DJ Fontana spent the early part of his career playing behind a curtain, before stepping out and providing the beat for the King of Rock ‘n’ Roll for 14 years.
Born March 15, 1931, in Shreveport, Louisiana, Dominic Joseph Fontana got his start playing for T. Tommy Cutrer, a local radio personality and country music singer. He also drummed for local strip clubs at this time, an experience that helped him shape the sound of rock ‘n’ roll.
Fontana became the house drummer for the Louisiana Hayride, a radio (and briefly television) show, which ran from 1948 to 1960, and showcased famous performers and served as a proving ground for new acts. Its stage was graced by the likes of Hank Williams, Floyd Cramer, Johnny Horton, George Jones, Johnny Cash and many others. In 1954, a year after Fontana was hired permanently, a young singer named Elvis Presley was booked to perform.
The country performers who played the Hayride rarely wanted a drummer, and the audience wanted one even less, so Fontana spent most of his time sitting around hoping someone wanted him to play, and when they did, he had to play behind a curtain. But Presley’s band members, Scotty Moore and Bill Black, knew Fontana, and asked him to play that night.
Presley’s songs were poorly received, but the producers took a chance and signed him to a one-year contract to appear regularly on the show. When he left a year later, he took Fontana with him for the next 14 years, recording over 400 songs together. Fontana’s drumming set the standard for rockabilly and rock ‘n’ roll, and it was a style he learned in strip joints where the dancers wanted the drummers to “catch” the movements of their hips and legs. Fontana watched Presley gyrate on stage and realized that his stripper rhythms were a perfect fit.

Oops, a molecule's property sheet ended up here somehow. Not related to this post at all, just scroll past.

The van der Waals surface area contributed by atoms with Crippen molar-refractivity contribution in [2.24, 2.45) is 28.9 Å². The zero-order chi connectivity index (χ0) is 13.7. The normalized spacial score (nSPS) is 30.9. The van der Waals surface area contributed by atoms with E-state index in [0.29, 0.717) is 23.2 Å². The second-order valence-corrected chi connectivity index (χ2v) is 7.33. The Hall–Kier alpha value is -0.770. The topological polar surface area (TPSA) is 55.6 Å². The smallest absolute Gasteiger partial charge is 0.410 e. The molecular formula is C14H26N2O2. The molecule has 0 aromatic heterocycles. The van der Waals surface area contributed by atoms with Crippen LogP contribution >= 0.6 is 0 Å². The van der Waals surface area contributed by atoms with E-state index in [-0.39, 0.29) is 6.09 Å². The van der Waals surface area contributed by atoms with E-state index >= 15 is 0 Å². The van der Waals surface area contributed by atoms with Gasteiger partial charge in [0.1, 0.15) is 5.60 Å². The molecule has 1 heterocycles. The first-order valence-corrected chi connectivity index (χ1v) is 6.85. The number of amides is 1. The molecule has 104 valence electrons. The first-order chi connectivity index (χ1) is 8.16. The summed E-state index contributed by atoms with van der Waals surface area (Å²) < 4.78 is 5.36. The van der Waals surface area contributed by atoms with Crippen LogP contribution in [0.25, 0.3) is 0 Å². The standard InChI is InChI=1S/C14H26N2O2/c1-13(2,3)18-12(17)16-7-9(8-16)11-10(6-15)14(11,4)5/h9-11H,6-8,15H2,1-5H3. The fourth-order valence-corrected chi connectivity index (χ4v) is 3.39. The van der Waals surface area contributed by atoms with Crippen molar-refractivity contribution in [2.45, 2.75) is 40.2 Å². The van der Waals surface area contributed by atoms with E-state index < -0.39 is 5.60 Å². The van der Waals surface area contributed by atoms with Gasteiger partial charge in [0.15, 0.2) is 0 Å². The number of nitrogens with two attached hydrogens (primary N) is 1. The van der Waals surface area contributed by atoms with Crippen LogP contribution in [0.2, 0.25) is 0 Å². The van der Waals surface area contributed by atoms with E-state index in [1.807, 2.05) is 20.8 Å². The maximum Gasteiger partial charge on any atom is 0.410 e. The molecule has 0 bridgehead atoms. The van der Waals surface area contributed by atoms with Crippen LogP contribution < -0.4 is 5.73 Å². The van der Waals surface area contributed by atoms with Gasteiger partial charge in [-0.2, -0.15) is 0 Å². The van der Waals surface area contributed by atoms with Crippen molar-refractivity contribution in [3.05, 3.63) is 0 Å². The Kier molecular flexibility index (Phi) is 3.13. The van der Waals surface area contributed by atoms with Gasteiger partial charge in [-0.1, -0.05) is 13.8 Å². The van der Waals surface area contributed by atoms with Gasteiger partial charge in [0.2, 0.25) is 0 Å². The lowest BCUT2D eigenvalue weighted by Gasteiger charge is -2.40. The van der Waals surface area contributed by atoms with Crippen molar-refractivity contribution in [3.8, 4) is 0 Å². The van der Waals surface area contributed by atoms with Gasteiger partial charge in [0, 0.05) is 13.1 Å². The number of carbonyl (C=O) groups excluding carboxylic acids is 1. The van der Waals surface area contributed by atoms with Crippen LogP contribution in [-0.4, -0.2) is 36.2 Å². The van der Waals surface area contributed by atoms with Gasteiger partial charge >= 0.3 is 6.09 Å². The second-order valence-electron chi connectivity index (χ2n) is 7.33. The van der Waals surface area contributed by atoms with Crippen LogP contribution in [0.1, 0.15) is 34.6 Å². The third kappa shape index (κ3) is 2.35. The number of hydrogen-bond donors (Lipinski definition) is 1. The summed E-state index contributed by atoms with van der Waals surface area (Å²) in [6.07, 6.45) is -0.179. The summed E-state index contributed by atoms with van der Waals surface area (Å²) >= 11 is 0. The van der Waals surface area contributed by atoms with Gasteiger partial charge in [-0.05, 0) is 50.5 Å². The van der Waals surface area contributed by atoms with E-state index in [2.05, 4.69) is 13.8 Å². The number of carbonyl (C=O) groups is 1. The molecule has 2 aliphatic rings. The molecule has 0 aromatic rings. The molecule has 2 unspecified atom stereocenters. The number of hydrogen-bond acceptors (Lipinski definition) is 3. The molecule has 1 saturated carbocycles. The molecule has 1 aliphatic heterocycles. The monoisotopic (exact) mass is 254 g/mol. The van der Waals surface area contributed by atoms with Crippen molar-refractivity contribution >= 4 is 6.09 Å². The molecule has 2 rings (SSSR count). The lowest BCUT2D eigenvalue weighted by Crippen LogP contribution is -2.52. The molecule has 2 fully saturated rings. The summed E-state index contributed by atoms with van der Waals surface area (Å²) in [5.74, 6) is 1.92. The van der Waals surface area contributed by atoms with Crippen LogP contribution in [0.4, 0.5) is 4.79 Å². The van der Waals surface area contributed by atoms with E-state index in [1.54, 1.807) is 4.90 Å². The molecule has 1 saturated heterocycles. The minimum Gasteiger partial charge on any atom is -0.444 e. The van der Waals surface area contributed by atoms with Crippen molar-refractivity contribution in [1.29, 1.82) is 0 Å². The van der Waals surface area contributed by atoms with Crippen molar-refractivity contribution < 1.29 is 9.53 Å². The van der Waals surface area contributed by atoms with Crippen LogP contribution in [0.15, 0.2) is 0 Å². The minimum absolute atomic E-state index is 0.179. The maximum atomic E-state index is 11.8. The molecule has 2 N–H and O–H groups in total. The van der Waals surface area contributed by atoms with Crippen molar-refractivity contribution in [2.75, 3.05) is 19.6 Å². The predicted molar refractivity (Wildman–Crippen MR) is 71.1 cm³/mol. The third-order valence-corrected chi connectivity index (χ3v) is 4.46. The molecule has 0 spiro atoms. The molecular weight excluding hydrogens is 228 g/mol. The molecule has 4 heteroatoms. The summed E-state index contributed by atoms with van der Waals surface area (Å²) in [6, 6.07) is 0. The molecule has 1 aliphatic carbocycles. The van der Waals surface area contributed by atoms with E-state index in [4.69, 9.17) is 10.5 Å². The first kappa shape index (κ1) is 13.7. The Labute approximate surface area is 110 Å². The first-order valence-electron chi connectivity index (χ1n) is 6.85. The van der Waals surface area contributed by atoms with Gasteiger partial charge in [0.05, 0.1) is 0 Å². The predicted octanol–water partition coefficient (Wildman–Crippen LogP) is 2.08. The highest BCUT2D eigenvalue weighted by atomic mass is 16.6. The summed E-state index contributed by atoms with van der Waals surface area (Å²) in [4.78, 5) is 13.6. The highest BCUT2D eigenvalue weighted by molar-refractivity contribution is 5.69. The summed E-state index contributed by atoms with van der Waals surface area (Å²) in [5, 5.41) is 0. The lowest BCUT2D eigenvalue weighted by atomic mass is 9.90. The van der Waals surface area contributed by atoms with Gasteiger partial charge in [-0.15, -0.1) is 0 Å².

After splitting with Presley for good in 1969, Fontana settled in Nashville, where he worked as a session player. In 1997, Fontana and Moore released the album All the King’s Men, which featured Keith Richards, Joe Ely, Cheap Trick, Steve Earle, Joe Louis Walker, Jeff Beck, Ron Wood and others. Fontana works, but said “I don’t do session work anymore. I don’t like the way they’re doing it today where one guy comes in one day and then somebody else the next, then the vocalist comes in. I won’t work with click tracks. You have to have the other musicians there, where you can see and feel them, and interact. That’s what makes the magic.”
Inducted into the Rock and Roll Hall of Fame in April 2009, Fontana’s award was presented by Max Weinberg.
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Elmore: What are you listening to right now?
Jim McCarty: It’s pretty eclectic. From Ry Cooder to Howlin’ Wolf, all the way to jazz and classical music, like (Claude) Debussy. I’ve always liked all sorts of music. I like Ry Cooder because he does interesting collaborations. I always loved playing rock ‘n’ roll drumming. For a modern band, that’s really difficult. Some bands are pretty good, like the Red Hot Chili Peppers.